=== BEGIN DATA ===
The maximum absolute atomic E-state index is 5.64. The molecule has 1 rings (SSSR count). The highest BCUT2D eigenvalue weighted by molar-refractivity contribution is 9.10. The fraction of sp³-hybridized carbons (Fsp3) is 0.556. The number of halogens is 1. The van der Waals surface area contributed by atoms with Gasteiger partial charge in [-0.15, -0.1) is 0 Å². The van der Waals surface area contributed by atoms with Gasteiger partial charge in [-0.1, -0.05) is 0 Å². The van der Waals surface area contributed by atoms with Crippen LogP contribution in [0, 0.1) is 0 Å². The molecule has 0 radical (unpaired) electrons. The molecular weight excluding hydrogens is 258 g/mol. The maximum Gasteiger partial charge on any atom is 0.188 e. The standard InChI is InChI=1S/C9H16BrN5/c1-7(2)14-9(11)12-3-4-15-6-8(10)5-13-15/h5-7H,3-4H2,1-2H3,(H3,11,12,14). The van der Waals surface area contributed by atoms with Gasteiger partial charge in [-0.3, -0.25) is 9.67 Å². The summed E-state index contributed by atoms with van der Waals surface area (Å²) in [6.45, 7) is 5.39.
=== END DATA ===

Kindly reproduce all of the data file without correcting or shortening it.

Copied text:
The maximum absolute atomic E-state index is 5.64. The molecule has 1 rings (SSSR count). The highest BCUT2D eigenvalue weighted by molar-refractivity contribution is 9.10. The fraction of sp³-hybridized carbons (Fsp3) is 0.556. The number of halogens is 1. The van der Waals surface area contributed by atoms with Gasteiger partial charge in [-0.15, -0.1) is 0 Å². The van der Waals surface area contributed by atoms with Gasteiger partial charge in [-0.1, -0.05) is 0 Å². The van der Waals surface area contributed by atoms with Crippen LogP contribution in [0, 0.1) is 0 Å². The molecule has 0 radical (unpaired) electrons. The molecular weight excluding hydrogens is 258 g/mol. The maximum Gasteiger partial charge on any atom is 0.188 e. The standard InChI is InChI=1S/C9H16BrN5/c1-7(2)14-9(11)12-3-4-15-6-8(10)5-13-15/h5-7H,3-4H2,1-2H3,(H3,11,12,14). The van der Waals surface area contributed by atoms with Gasteiger partial charge in [-0.3, -0.25) is 9.67 Å². The summed E-state index contributed by atoms with van der Waals surface area (Å²) in [6.45, 7) is 5.39.